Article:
Never heard of Plern? Here’s how an upstart Thai streaming music platform quickly topped 1 million app downloads despite heavy competition from Spotify, Apple Music, and YouTube Music. The Tuned Global-powered platform launched just a few months ago.
Digital Music News published an in-deep case study following an interview with Asawin ‘Ant’ Rojmethatawee, EVP of Music Streaming Business at GMM Grammy and head of Plern
If you’re not living in Thailand, you’ve likely never heard the name ‘Plern’. Inside the country, however, Plern is a fast-rising streaming music platform that is quickly gaining notoriety. The platform reached 1 million app downloads across both iOS and Android just three months after launch, with a localised focus quickly drawing followers. That was enough to get noticed by global mega-giants like Spotify, Apple Music, and YouTube Music, all of whom have a serious presence in the country.
Plern told Digital Music News that they first hit the million-download threshold in late February. Additionally, the service has racked up more than 600,000 listening hours, with activity rates surging. On February 21st, Plern became the number-one ranked app on Google Play in Thailand, across all categories.
All of which sounds pretty exciting, especially in such a saturated market. But Plern didn’t start in a Bangkok internet cafe. The platform was spawned by Thai entertainment giant GMM Grammy, with Tuned Global tapped to power the full tech solution.
For B2B streaming company Tuned Global, which focuses on constructing customized streaming music and entertainment platforms, the tie-up made sense. GMM Grammy didn’t want to create a Spotify clone: with its feet firmly planted in Thai culture, the company aimed to deliver something better tailored to Thai tastes and tech usage patterns. That fits squarely into Tuned Global’s market strategy, which focuses on delivering platforms that differentiate from one-size-fits-all global streaming giants.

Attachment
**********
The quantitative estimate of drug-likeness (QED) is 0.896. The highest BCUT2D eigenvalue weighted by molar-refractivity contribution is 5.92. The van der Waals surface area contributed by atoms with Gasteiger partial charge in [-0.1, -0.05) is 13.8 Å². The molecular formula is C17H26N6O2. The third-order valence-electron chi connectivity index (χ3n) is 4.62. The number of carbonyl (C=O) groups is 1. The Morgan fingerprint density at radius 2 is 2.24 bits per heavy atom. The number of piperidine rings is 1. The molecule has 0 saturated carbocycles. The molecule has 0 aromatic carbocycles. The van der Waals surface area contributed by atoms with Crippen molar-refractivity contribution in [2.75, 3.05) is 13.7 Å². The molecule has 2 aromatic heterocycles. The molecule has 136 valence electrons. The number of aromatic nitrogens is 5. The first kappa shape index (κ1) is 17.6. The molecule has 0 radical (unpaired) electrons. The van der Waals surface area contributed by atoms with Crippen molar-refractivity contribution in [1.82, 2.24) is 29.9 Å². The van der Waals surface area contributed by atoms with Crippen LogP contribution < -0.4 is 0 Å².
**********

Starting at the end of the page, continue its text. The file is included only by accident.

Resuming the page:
In the case of Plern, Tuned Global offered a fairly comprehensive build that included a customized app, API integration, reporting services, catalog management, integration with local ad partners, funnel based marketing tools, and support for external and in-app payment methods. A ‘360 streaming solutions’ approach that differentiates them from all other music backend-only competitors.
Incidentally, Tuned Global’s clientele includes the major labels, who have tapped the company to power artist-focused apps and experiences. But it also stretches into the worlds of advertising, fitness, and sports. One of Tuned Global’s biggest projects is UFC Ultimate Sound, a fighter-focused streaming media app for Ultimate Fighting Championship fans.
For the UFC, the experience revolves around the fighter. For Plern, the focus has been on local artists, labels, and access, with significant differentiation from globalised platforms.
That differentiation is quickly translating into traction. Asawin ‘Ant’ Rojmethatawee, EVP of Music Streaming Business at GMM Grammy and head of Plern, told Digital Music News that Spotify has been in the Thai market for years. But Spotify has missed major parts of Thai music culture, with genres like ‘luk thung’ (ลูกทุ่ง), or Thai’s equivalent of country music, ignored by the Swedish platform.